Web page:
Dividend paying stocks like Nordson Corporation (NASDAQ:NDSN) tend to be popular with investors, and for good reason – some research suggests a significant amount of all stock market returns come from reinvested dividends. On the other hand, investors have been known to buy a stock because of its yield, and then lose money if the company’s dividend doesn’t live up to expectations.
A 1.4% yield is nothing to get excited about, but investors probably think the long payment history suggests Nordson has some staying power. Remember though, given the recent drop in its share price, Nordson’s yield will look higher, even though the market may now be expecting a decline in its long-term prospects. When buying stocks for their dividends, you should always run through the checks below, to see if the dividend looks sustainable.
Dividends are typically paid from company earnings. If a company pays more in dividends than it earned, then the dividend might become unsustainable – hardly an ideal situation. As a result, we should always investigate whether a company can afford its dividend, measured as a percentage of a company’s net income after tax. Nordson paid out 25% of its profit as dividends, over the trailing twelve month period. With a low payout ratio, it looks like the dividend is comprehensively covered by earnings.
In addition to comparing dividends against profits, we should inspect whether the company generated enough cash to pay its dividend. Nordson’s cash payout ratio last year was 22%. Cash flows are typically lumpy, but this looks like an appropriately conservative payout. It’s positive to see that Nordson’s dividend is covered by both profits and cash flow, since this is generally a sign that the dividend is sustainable, and a lower payout ratio usually suggests a greater margin of safety before the dividend gets cut.
Remember, you can always get a snapshot of Nordson’s latest financial position, by checking our visualisation of its financial health.
From the perspective of an income investor who wants to earn dividends for many years, there is not much point buying a stock if its dividend is regularly cut or is not reliable. Nordson has been paying dividends for a long time, but for the purpose of this analysis, we only examine the past 10 years of payments. The dividend has been stable over the past 10 years, which is great. We think this could suggest some resilience to the business and its dividends. During the past ten-year period, the first annual payment was US$0.37 in 2010, compared to US$1.52 last year. Dividends per share have grown at approximately 15% per year over this time.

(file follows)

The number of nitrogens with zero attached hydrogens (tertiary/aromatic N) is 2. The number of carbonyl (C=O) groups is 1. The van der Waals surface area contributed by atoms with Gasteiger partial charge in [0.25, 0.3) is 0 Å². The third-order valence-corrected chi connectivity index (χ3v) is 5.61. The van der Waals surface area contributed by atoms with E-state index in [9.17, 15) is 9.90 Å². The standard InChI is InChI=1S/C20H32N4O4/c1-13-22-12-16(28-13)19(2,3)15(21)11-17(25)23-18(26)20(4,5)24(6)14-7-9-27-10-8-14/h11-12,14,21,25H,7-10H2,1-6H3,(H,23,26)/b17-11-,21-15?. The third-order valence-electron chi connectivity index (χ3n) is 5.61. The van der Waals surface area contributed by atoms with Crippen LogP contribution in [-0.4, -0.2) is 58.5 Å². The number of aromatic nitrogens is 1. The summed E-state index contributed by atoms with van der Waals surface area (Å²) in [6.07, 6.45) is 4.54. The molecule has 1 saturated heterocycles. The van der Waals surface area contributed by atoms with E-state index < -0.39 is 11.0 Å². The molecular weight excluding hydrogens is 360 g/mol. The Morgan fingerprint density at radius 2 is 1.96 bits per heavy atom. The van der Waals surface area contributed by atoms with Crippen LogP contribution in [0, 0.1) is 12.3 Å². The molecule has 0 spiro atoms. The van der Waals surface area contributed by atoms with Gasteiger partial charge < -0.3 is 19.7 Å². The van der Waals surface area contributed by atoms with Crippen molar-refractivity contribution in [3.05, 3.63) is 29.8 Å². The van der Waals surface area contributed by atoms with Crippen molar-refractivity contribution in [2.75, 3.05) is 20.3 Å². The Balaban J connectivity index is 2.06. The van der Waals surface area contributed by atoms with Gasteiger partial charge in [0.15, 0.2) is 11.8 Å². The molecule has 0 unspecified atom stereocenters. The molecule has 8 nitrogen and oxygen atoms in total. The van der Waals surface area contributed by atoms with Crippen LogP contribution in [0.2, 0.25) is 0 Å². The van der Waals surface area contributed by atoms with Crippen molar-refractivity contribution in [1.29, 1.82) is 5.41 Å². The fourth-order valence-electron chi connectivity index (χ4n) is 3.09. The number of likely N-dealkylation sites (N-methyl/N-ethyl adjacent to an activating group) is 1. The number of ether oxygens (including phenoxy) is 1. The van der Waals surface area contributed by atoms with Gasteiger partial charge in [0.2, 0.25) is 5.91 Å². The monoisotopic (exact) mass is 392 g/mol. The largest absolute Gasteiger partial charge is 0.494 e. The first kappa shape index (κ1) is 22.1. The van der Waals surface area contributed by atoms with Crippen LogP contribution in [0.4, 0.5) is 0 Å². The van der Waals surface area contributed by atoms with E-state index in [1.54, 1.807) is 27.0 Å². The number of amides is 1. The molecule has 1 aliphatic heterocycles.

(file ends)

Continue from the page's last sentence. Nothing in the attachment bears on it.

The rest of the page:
Dividends have been growing pretty quickly, and even more impressively, they haven’t experienced any notable falls during this period.
Dividend Growth Potential
Dividend payments have been consistent over the past few years, but we should always check if earnings per share (EPS) are growing, as this will help maintain the purchasing power of the dividend. Nordson has grown its earnings per share at 8.9% per annum over the past five years. With a decent amount of growth and a low payout ratio, we think this bodes well for Nordson’s prospects of growing its dividend payments in the future.
To summarise, shareholders should always check that Nordson’s dividends are affordable, that its dividend payments are relatively stable, and that it has decent prospects for growing its earnings and dividend. Firstly, we like that Nordson has low and conservative payout ratios. Next, growing earnings per share and steady dividend payments is a great combination. Nordson has met all of our criteria, including having strong cash flow that covers the dividend. We definitely think it would be worthwhile looking closer.
It’s important to note that companies having a consistent dividend policy will generate greater investor confidence than those having an erratic one. At the same time, there are other factors our readers should be conscious of before pouring capital into a stock. For instance, we’ve picked out 2 warning signs for Nordson that investors should take into consideration.
We have also put together a list of global stocks with a market capitalisation above $1bn and yielding more 3%.
If you spot an error that warrants correction, please contact the editor at email@example.com. This article by Simply Wall St is general in nature. It does not constitute a recommendation to buy or sell any stock, and does not take account of your objectives, or your financial situation. Simply Wall St has no position in the stocks mentioned.
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